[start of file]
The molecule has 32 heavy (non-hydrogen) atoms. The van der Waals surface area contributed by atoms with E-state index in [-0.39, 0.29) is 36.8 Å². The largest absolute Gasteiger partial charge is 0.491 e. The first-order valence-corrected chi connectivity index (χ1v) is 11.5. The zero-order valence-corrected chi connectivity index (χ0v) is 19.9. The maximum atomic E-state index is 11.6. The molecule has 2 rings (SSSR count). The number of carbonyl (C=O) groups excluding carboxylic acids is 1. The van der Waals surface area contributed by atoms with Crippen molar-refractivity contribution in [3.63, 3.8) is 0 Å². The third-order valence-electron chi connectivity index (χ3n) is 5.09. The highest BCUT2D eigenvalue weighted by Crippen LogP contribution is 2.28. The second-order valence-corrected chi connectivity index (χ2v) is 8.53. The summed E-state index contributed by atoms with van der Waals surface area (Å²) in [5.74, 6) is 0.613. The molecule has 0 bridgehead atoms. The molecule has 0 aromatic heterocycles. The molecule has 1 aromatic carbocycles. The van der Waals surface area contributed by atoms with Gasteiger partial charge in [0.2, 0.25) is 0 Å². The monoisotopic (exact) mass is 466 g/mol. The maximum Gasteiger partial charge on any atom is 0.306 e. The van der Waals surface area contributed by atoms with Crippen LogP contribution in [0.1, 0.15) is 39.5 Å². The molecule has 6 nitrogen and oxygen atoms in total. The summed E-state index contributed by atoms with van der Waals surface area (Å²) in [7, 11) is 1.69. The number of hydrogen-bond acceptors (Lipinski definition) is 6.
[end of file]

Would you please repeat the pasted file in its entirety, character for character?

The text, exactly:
The molecule has 32 heavy (non-hydrogen) atoms. The van der Waals surface area contributed by atoms with E-state index in [-0.39, 0.29) is 36.8 Å². The largest absolute Gasteiger partial charge is 0.491 e. The first-order valence-corrected chi connectivity index (χ1v) is 11.5. The zero-order valence-corrected chi connectivity index (χ0v) is 19.9. The maximum atomic E-state index is 11.6. The molecule has 2 rings (SSSR count). The number of carbonyl (C=O) groups excluding carboxylic acids is 1. The van der Waals surface area contributed by atoms with Crippen molar-refractivity contribution in [3.63, 3.8) is 0 Å². The third-order valence-electron chi connectivity index (χ3n) is 5.09. The highest BCUT2D eigenvalue weighted by Crippen LogP contribution is 2.28. The second-order valence-corrected chi connectivity index (χ2v) is 8.53. The summed E-state index contributed by atoms with van der Waals surface area (Å²) in [5.74, 6) is 0.613. The molecule has 0 bridgehead atoms. The molecule has 0 aromatic heterocycles. The molecule has 1 aromatic carbocycles. The van der Waals surface area contributed by atoms with Gasteiger partial charge in [0.2, 0.25) is 0 Å². The monoisotopic (exact) mass is 466 g/mol. The maximum Gasteiger partial charge on any atom is 0.306 e. The van der Waals surface area contributed by atoms with Crippen LogP contribution in [0.1, 0.15) is 39.5 Å². The molecule has 6 nitrogen and oxygen atoms in total. The summed E-state index contributed by atoms with van der Waals surface area (Å²) in [7, 11) is 1.69. The number of hydrogen-bond acceptors (Lipinski definition) is 6.